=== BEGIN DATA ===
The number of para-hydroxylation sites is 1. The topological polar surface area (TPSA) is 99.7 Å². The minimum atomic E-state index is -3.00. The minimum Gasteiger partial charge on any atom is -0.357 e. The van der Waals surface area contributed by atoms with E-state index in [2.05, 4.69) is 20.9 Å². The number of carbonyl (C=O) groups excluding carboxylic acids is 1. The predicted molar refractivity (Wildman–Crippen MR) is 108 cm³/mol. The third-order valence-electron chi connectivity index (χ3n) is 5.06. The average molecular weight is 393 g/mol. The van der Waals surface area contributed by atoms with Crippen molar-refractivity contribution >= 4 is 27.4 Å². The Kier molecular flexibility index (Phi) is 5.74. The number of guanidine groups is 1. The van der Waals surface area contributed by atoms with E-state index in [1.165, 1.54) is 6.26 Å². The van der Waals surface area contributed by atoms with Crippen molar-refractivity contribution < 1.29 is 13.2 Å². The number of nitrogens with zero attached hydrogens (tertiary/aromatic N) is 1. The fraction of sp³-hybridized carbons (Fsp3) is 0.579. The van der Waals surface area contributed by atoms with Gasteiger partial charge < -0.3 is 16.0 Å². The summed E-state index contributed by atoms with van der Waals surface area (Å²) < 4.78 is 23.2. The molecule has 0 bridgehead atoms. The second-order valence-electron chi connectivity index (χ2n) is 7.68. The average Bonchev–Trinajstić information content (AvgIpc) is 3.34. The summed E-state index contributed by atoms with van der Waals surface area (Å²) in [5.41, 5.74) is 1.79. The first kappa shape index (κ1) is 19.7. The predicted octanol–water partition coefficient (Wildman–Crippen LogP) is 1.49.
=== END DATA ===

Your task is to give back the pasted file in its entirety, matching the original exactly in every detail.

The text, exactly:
The number of para-hydroxylation sites is 1. The topological polar surface area (TPSA) is 99.7 Å². The minimum atomic E-state index is -3.00. The minimum Gasteiger partial charge on any atom is -0.357 e. The van der Waals surface area contributed by atoms with E-state index in [2.05, 4.69) is 20.9 Å². The number of carbonyl (C=O) groups excluding carboxylic acids is 1. The predicted molar refractivity (Wildman–Crippen MR) is 108 cm³/mol. The third-order valence-electron chi connectivity index (χ3n) is 5.06. The average molecular weight is 393 g/mol. The van der Waals surface area contributed by atoms with Crippen molar-refractivity contribution >= 4 is 27.4 Å². The Kier molecular flexibility index (Phi) is 5.74. The number of guanidine groups is 1. The van der Waals surface area contributed by atoms with E-state index in [1.165, 1.54) is 6.26 Å². The van der Waals surface area contributed by atoms with Crippen molar-refractivity contribution < 1.29 is 13.2 Å². The number of nitrogens with zero attached hydrogens (tertiary/aromatic N) is 1. The fraction of sp³-hybridized carbons (Fsp3) is 0.579. The van der Waals surface area contributed by atoms with Gasteiger partial charge < -0.3 is 16.0 Å². The summed E-state index contributed by atoms with van der Waals surface area (Å²) < 4.78 is 23.2. The molecule has 0 bridgehead atoms. The second-order valence-electron chi connectivity index (χ2n) is 7.68. The average Bonchev–Trinajstić information content (AvgIpc) is 3.34. The summed E-state index contributed by atoms with van der Waals surface area (Å²) in [5.41, 5.74) is 1.79. The first kappa shape index (κ1) is 19.7. The predicted octanol–water partition coefficient (Wildman–Crippen LogP) is 1.49.